If you want to guarantee keeping the middle open then insert an object into the  middle.  The upside of this is you get a clean wreath shape because the hole doesn’t close during the rise and the bake.  The downside is that you lose the plait pattern and glaze for the inside rim.  Also make sure you wrap any object in foil to prevent it sticking to the dough  – that was my next mistake I won’t be repeating as I fiddled to extract the object at the end of the bake.

Making the Eggs

Colouring the eggs is a relatively simple matter, and can be done well in advance.  Remember though these are still eggs and need keeping in the fridge once done. Ideally you need white eggs which are harder to find in the UK, and you will also need to put up with the date stamp which all shop bought eggs have.

All you need to do is add food colouring to water and boil the egg for 10 minutes.  To get even pale colours you need to add a lot of colouring to the water.  I also found there was a difference between different egg boxes with one set colouring up much better than the other.  I suspect older eggs colour up better but frankly that is a guess. And yes, you can still eat the eggs.  The colour does not get through the shell.

So the eggs can sit on the top of the wreath, you need to make cups for them to sit in.  The best way is to use old egg shells wrapped in tin foil, which you then press deep into the wreath.  I mean deep!  I didn’t do them deep enough (next mistake) and the eggs were only just able to balance on the top – that isn’t really the look you are trying to achieve.  If need be use some flour to prise apart some strands of the plait to get the egg shell in. I would also suggest filling the egg shell with a bit of foil as well to give them some extra strength, which again I was unable to do because alongside the many other mistakes, we had also run out of foil.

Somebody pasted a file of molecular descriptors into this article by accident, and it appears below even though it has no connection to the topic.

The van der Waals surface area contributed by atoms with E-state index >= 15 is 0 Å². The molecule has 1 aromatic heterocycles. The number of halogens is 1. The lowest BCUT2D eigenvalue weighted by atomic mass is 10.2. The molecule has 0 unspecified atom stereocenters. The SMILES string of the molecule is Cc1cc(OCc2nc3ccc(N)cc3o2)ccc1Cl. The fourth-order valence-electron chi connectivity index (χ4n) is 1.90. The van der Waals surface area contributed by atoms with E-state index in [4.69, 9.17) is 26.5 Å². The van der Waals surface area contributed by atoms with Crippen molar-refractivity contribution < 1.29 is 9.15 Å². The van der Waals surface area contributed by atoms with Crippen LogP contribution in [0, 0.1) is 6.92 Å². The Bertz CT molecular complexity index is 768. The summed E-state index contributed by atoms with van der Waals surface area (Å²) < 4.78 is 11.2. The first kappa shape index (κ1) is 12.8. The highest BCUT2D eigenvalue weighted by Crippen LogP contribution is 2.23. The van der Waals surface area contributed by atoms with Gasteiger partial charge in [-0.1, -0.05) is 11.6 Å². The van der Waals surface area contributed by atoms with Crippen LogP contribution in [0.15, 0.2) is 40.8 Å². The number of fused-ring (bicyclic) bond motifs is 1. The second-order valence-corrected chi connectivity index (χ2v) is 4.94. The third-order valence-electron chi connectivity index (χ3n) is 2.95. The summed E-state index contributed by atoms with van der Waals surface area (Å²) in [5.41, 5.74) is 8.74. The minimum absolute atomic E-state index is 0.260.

Egg Washing

To create a smooth surface I would recommend egg washing at the start of the first prove which will keep the top moist, and again just before going into the oven

Proving

Prove in a plastic bag and prove for a little less time than normal.  An increase of 85% is what is needed so watch out for the rise and don’t let it get away from you.

The Actual Recipe?

Well I daren’t reproduce one as frankly I made it up, but here is what I would try next time, but please don’t hold me to it as I have no idea whether it will be OK!

  • 555 g white bread flour
  • 7g (1 sachet) dried yeast
  • 50 g quark or yoghurt
  • 7 g salt
  • 2 tsp ground cardamom
  • 1 egg
  • 210 g cold full fat milk
  • 1 additional egg for brushing

Last but Not Least

Despite the catalogue of errors, what emerged was still something that I didn’t mind presenting to Nigel and Wendy, who oohed appreciably over it and took half away with them for their breakfast.  The lesson from all of this?  If a bread bake starts going wrong, persevere with trying to fix the problem as bread is a little more forgiving to errors and see what comes out the other end. You just never know.

With this bake, I finally say farewell to Easter for the time being and will set my mind to the next baking challenge .  If you have some ideas do please feel free to make a suggestion.

 

One Comment Add yours

  1. Wendy says:

    Good heavens. Hadn’t realised quite how much work and angst went in to your delicious loaf. It tasted as good as it looked and your complicated alternative recipe worked in the end. It also made good toast as we suspected ( a large hunk was generously shared after our delicious dinner cooked by the other talented person in the kitchen, yes there are 2 in this Suffolk home ! ) . Obviously a talented baker to make a silk purse from a sows ear !! If a recipe for the olive bread is posted I can thoroughly recommend this as well x

    Like